On April 26, 2012, the Kaiser Family Foundation released a report finding that health insurance policyholders will receive approximately $1.3 billion in rebates starting in August due to a requirement in the Patient Protection and Affordable Care Act ("PPACA"). Starting in 2011, PPACA requires that insurance plans spend a minimum percentage of premium dollars collected on quality improvement activities and health care expenses while limiting the amount of premium dollars spent on marketing and administrative costs. The law refers to this percentage as the Medical Loss Ratio ("MLR"). PPACA requires large group plans to spend at least 85% of premium dollars, and small group plans must spend at least 80% of premium dollars. If an insurer is unable to meet the MLR within a certain state's market segment, it must issue a rebate to consumers and employers.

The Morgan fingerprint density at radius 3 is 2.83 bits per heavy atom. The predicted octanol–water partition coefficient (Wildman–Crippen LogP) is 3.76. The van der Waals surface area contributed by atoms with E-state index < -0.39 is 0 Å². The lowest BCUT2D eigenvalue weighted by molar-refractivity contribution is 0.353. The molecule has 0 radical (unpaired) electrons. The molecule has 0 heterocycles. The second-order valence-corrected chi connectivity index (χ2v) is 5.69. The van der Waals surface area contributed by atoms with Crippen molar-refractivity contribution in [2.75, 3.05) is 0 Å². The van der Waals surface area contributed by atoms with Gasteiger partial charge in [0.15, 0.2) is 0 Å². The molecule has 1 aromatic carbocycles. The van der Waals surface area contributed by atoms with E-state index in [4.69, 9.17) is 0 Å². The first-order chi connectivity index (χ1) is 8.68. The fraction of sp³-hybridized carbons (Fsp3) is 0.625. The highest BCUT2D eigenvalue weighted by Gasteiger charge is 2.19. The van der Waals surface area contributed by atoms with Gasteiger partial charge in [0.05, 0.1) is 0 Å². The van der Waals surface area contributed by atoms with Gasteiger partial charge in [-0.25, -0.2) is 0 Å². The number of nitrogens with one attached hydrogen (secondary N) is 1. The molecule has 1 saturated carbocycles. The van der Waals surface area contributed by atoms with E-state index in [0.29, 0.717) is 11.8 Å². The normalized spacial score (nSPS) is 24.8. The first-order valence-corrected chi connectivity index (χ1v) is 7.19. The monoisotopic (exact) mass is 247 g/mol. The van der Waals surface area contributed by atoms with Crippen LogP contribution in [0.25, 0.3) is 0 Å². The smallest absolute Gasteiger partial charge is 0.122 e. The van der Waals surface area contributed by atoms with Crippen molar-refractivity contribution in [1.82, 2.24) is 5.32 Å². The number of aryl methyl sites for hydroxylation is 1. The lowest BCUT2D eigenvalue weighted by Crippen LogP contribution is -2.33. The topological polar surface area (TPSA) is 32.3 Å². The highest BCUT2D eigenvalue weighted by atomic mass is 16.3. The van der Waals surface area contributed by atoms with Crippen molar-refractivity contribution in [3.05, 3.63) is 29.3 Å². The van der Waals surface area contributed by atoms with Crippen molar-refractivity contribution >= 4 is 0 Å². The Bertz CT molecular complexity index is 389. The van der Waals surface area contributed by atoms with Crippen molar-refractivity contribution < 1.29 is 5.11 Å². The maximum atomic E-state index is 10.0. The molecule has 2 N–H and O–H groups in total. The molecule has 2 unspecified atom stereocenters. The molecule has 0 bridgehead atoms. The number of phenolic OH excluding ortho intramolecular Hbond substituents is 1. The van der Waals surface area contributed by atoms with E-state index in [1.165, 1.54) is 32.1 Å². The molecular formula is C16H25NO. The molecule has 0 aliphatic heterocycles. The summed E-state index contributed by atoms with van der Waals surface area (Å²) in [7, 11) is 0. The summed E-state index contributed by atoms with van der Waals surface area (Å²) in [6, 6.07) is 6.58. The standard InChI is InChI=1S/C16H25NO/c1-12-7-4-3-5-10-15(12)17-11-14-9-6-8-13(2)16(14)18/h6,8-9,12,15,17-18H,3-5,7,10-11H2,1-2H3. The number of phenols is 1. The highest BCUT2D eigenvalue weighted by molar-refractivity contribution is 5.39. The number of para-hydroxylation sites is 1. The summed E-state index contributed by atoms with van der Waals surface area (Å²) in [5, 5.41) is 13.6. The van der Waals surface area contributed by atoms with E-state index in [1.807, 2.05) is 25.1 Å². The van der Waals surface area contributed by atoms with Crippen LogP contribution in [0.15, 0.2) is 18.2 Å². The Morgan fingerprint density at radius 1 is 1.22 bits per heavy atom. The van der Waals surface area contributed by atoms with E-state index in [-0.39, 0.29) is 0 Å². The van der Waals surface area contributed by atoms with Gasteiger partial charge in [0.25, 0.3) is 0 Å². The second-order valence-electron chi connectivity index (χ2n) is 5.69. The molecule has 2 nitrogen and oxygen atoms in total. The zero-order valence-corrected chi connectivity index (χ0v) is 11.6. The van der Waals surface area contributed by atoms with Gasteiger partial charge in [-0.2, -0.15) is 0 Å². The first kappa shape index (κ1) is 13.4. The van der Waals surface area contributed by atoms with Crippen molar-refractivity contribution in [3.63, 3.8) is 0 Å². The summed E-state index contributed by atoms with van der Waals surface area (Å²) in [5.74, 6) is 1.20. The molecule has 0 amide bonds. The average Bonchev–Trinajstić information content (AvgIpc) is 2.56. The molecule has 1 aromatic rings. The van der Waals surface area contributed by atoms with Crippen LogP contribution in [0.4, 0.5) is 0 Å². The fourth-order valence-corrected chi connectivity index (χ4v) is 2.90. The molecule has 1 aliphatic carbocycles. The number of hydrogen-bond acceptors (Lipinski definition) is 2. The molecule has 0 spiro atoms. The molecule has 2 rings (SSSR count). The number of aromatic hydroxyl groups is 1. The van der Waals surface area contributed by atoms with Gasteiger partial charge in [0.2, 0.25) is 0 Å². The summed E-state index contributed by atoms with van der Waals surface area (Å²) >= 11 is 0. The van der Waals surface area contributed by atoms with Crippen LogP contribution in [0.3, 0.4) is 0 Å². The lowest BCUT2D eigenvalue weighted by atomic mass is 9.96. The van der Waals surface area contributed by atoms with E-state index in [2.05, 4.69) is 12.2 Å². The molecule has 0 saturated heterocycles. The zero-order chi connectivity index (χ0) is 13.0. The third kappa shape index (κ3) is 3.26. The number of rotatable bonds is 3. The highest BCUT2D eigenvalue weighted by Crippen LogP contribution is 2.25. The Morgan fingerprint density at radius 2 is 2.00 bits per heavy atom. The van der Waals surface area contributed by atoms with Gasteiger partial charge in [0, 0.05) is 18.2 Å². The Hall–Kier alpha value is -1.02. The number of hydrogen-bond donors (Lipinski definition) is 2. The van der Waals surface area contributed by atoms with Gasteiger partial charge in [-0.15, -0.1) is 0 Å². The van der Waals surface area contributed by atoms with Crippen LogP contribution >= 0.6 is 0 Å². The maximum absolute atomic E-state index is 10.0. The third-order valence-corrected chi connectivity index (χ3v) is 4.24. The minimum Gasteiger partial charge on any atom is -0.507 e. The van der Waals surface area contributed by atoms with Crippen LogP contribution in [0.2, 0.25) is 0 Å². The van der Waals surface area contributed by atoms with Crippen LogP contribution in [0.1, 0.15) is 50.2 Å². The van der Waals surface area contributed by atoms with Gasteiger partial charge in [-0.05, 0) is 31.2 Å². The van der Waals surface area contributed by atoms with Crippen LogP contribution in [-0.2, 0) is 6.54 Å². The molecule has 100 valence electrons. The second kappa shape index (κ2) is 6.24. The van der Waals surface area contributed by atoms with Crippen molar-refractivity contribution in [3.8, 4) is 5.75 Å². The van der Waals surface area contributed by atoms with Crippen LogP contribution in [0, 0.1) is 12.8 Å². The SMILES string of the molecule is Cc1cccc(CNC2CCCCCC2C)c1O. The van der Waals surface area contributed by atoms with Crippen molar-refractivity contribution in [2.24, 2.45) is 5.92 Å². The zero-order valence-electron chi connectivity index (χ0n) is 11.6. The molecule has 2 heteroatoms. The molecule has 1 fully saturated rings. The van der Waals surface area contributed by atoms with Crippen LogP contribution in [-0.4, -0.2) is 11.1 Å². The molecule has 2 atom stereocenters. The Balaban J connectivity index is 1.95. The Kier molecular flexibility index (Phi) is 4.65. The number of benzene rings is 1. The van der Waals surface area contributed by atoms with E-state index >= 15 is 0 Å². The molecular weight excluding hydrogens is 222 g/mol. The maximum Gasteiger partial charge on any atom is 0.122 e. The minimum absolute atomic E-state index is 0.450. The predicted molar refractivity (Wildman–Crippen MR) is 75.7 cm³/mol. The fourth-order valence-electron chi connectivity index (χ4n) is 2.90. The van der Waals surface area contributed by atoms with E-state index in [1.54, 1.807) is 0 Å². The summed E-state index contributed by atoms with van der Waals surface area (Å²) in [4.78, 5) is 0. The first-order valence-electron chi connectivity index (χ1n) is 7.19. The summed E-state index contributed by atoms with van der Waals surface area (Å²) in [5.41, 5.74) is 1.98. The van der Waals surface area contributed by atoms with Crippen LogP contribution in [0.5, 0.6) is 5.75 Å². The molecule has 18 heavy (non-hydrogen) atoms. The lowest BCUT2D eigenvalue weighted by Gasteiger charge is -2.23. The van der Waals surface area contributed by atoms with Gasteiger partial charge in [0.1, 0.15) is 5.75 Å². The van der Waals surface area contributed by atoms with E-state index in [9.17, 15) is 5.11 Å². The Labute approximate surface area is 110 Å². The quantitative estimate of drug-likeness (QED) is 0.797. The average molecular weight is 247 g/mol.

Kaiser's analysis found that 15.8 million health insurance policyholders will receive rebates totaling $1.3 billion starting in August. Insurers will give approximately $541 million to 7.5 million large group market enrollees, $377 million to 4.9 million small group enrollees, and $426 million to 3.4 million individual plan enrollees. Overall, the report predicts that consumers and businesses in Texas and Florida will receive the largest rebate amounts.
To arrive at its rebate estimate amounts, Kaiser used filings provided by insurers to the National Association of Insurance Commissioners ("NAIC") in the 2011 Supplemental Health Care Exhibit. In addition, it used the Health Coverage Portal, a market database that contains information from the NAIC, as the source of its data. The actual rebate amounts will be calculated based on insurer reports to the federal government filed later this year.
To review Kaiser's press release and report, click here. Megan Fanale Engel